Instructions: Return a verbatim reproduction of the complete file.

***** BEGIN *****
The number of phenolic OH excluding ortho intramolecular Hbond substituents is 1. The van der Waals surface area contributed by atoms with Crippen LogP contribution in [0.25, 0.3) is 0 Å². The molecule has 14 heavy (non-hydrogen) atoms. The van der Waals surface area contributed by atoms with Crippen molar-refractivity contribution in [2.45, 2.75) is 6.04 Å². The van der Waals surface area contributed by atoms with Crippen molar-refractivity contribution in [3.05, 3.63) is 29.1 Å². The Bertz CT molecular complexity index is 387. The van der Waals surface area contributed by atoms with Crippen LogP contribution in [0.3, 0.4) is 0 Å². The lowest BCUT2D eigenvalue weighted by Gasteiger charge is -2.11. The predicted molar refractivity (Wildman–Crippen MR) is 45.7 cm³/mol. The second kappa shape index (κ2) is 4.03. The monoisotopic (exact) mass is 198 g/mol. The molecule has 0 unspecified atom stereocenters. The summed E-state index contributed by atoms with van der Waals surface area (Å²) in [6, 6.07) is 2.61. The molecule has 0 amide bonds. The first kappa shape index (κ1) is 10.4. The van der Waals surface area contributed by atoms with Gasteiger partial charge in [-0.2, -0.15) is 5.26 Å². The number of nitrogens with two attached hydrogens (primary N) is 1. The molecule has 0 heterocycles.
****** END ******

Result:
The number of phenolic OH excluding ortho intramolecular Hbond substituents is 1. The van der Waals surface area contributed by atoms with Crippen LogP contribution in [0.25, 0.3) is 0 Å². The molecule has 14 heavy (non-hydrogen) atoms. The van der Waals surface area contributed by atoms with Crippen molar-refractivity contribution in [2.45, 2.75) is 6.04 Å². The van der Waals surface area contributed by atoms with Crippen molar-refractivity contribution in [3.05, 3.63) is 29.1 Å². The Bertz CT molecular complexity index is 387. The van der Waals surface area contributed by atoms with Crippen LogP contribution in [0.3, 0.4) is 0 Å². The lowest BCUT2D eigenvalue weighted by Gasteiger charge is -2.11. The predicted molar refractivity (Wildman–Crippen MR) is 45.7 cm³/mol. The second kappa shape index (κ2) is 4.03. The monoisotopic (exact) mass is 198 g/mol. The molecule has 0 unspecified atom stereocenters. The summed E-state index contributed by atoms with van der Waals surface area (Å²) in [6, 6.07) is 2.61. The molecule has 0 amide bonds. The first kappa shape index (κ1) is 10.4. The van der Waals surface area contributed by atoms with Gasteiger partial charge in [-0.2, -0.15) is 5.26 Å². The number of nitrogens with two attached hydrogens (primary N) is 1. The molecule has 0 heterocycles.